Tag Archives: antidepressants

Arthritis drug boosts antidepressant’s effectiveness

I was excited to read this week about another new treatment possibility for depression: An arthritis drug, when paired with an antidepressant, has been shown to work amazingly well.

It’s all about inflammation. Older studies have shown that depression leads to inflammation. Inflammation messes with the chemical balance in your brain and can prevent antidepressants from restoring that balance.

I’ve written before about how taking an over-the-counter anti-inflammatory medication can cut the depression symptoms for people with bipolar disorder, but this takes that treatment theory to another level.

This time, researchers got serious about tackling inflammation. They brought in an arthritis drug Celecoxib (used to treat pain, redness, swelling and inflammation from arthritis) and paired it with an antidepressant (Lexapro).

For an incredible 78 percent of patients, depression symptoms diminished by at least half. Sixty-three percent reported their depression was completely gone. That’s compared to remission in just 10 percent of patients taking Lexapro alone (with 45 percent saying symptoms had reduced by half).

Furthermore, where antidepressants typically take four to six weeks to start working, patients taking the arthritis drug saw results in just one week.

This new treatment method could prove to be a game changer for many!

Satu Woodland is owner and clinician of Mental Health Solutions, an integrative mental health practice located at Bown Crossing in Boise, Idaho. She sees children, adolescents, and adults.

 

Promising new treatment for depression

Here’s some good news for people who have been having a hard time finding treatment that works for their depression: Scientists are on their way to developing a new and improved one.

The hippocampus.
The hippocampus.

Researchers recently figured out which pathway in the brain antidepressants affect. They call it the BMP signaling pathway, and it’s in the hippocampus. They learned that Prozac and other drugs interrupt this pathway, triggering the brain to produce more neurons — neurons that affect mood.

Armed with this new understanding, they turned to the lab mice. Researchers injected the mice with a brain protein already known to block the BMP pathway. They discovered the protein–called Noggin–does a better job blocking the pathway than traditional antidepressants do.  But more importantly, mice receiving this treatment showed strong signs of overcoming depression.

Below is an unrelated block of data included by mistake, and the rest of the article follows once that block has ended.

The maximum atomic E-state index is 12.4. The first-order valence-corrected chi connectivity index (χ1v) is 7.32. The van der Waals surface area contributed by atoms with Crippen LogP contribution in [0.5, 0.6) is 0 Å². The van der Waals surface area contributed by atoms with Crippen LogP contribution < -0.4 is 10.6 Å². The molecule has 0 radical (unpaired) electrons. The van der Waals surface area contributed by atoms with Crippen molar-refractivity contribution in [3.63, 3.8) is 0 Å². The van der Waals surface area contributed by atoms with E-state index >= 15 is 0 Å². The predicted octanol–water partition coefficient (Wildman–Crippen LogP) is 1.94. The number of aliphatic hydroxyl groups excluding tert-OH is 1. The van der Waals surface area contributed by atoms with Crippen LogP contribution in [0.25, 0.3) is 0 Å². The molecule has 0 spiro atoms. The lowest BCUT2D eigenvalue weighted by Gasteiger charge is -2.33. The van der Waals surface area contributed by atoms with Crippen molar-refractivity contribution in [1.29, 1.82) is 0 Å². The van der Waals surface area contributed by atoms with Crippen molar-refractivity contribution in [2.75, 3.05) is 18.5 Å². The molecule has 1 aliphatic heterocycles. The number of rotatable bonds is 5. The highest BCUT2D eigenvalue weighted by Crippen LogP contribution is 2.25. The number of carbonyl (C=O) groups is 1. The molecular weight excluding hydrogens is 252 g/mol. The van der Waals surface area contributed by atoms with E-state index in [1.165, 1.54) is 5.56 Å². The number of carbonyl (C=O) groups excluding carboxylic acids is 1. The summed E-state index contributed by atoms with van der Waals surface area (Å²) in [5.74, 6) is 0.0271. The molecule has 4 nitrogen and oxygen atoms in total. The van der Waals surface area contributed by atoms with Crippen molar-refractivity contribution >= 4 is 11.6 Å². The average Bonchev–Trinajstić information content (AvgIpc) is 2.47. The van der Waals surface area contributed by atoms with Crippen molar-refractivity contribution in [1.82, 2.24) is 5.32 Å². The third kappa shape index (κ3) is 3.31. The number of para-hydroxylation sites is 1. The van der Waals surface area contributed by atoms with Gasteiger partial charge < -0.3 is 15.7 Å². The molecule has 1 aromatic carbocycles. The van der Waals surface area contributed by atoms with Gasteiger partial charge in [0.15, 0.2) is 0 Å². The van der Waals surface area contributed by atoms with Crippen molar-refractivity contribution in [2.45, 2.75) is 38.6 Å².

I mentioned a couple weeks ago that I wasn’t sure what depression looked like in rats (or mice), but this study enlightened me on some symptoms: When you hang mice upside down by their tails, some will struggle for a long time to right themselves, and some will give up. Giving up is a sign of depression. Similarly, if you put mice in a complicated maze, some explore and some cower. Cowering is a sign of depression, too.

The mice who were receiving the Noggin injections struggled more and explored more than their counterparts who weren’t receiving treatment.

I’m always excited by new discoveries about how the brain works. With our growing understanding, medication for depression will only get better and better.

Satu Woodland is owner and clinician of Mental Health Solutions, an integrative mental health practice located at Bown Crossing in Boise, Idaho. She sees children, adolescents, and adults.

Medicating for depression: The basics

Today I want to take a few minutes to go back to the basics: Let’s talk about prescribing medication for depression. It’s a process that my colleagues and I engage in every day, but for new patients it’s unfamiliar and deserves an introduction.

When someone comes to me with depression (and we’re talking about regular depression this time–bipolar depression is a whole different topic), the first decision we make together is whether we’ll treat with therapy, medication, or both. In my experience, a combination of the two is the most effective approach, but every patient is different. Today we’ll just talk about the medication side of treatment.

Antidepressants

Once we’ve decided to proceed with medication, we usually start with an antidepressant. There are several kinds of antidepressants, so we choose one that has been shown to best treat your particular symptoms — lack of motivation, irritability, trouble sleeping, sleeping too much, fatigue, trouble concentrating, restlessness, suicidal thoughts, or loss of enjoyment of the things you normally enjoy, for example. We talk about side effects, your family history, your ability and willingness to take pills regularly, other medications you’re taking, and your other health conditions and make a decision from there. We adjust the dosage as we watch your symptoms and side effects over the next several weeks.

If you’d like a breakdown of different types of antidepressants, I recommend this article from the Mayo Clinic.

What I really  want to focus on today is what we do when the antidepressant we choose is not working for you. The largest and best study out there on medicating for depression found that about a third of depressed people are “cured” by the first antidepressant prescribed to them — their depression symptoms go into remission.